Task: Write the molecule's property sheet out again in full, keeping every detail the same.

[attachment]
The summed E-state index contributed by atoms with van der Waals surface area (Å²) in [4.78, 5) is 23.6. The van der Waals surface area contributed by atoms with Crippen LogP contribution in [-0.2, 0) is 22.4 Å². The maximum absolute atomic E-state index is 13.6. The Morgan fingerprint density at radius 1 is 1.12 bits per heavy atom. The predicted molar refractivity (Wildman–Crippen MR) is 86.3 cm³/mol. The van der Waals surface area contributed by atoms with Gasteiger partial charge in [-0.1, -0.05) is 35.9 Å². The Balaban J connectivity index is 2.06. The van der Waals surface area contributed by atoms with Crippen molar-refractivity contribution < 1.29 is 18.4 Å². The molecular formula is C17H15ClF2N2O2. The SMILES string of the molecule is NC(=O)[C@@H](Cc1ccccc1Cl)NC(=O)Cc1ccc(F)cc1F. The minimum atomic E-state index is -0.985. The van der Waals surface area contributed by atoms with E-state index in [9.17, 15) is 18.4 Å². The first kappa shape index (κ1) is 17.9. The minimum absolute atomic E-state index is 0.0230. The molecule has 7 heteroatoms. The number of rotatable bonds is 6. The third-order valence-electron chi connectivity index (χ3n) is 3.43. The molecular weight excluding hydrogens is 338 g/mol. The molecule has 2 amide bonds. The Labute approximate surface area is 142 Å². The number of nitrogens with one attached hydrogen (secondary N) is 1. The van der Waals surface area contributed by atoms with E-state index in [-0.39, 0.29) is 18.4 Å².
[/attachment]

The summed E-state index contributed by atoms with van der Waals surface area (Å²) in [4.78, 5) is 23.6. The van der Waals surface area contributed by atoms with Crippen LogP contribution in [-0.2, 0) is 22.4 Å². The maximum absolute atomic E-state index is 13.6. The Morgan fingerprint density at radius 1 is 1.12 bits per heavy atom. The predicted molar refractivity (Wildman–Crippen MR) is 86.3 cm³/mol. The van der Waals surface area contributed by atoms with Gasteiger partial charge in [-0.1, -0.05) is 35.9 Å². The Balaban J connectivity index is 2.06. The van der Waals surface area contributed by atoms with Crippen molar-refractivity contribution < 1.29 is 18.4 Å². The molecular formula is C17H15ClF2N2O2. The SMILES string of the molecule is NC(=O)[C@@H](Cc1ccccc1Cl)NC(=O)Cc1ccc(F)cc1F. The minimum atomic E-state index is -0.985. The van der Waals surface area contributed by atoms with E-state index in [9.17, 15) is 18.4 Å². The first kappa shape index (κ1) is 17.9. The minimum absolute atomic E-state index is 0.0230. The molecule has 7 heteroatoms. The number of rotatable bonds is 6. The third-order valence-electron chi connectivity index (χ3n) is 3.43. The molecular weight excluding hydrogens is 338 g/mol. The molecule has 2 amide bonds. The Labute approximate surface area is 142 Å². The number of nitrogens with one attached hydrogen (secondary N) is 1. The van der Waals surface area contributed by atoms with E-state index in [-0.39, 0.29) is 18.4 Å².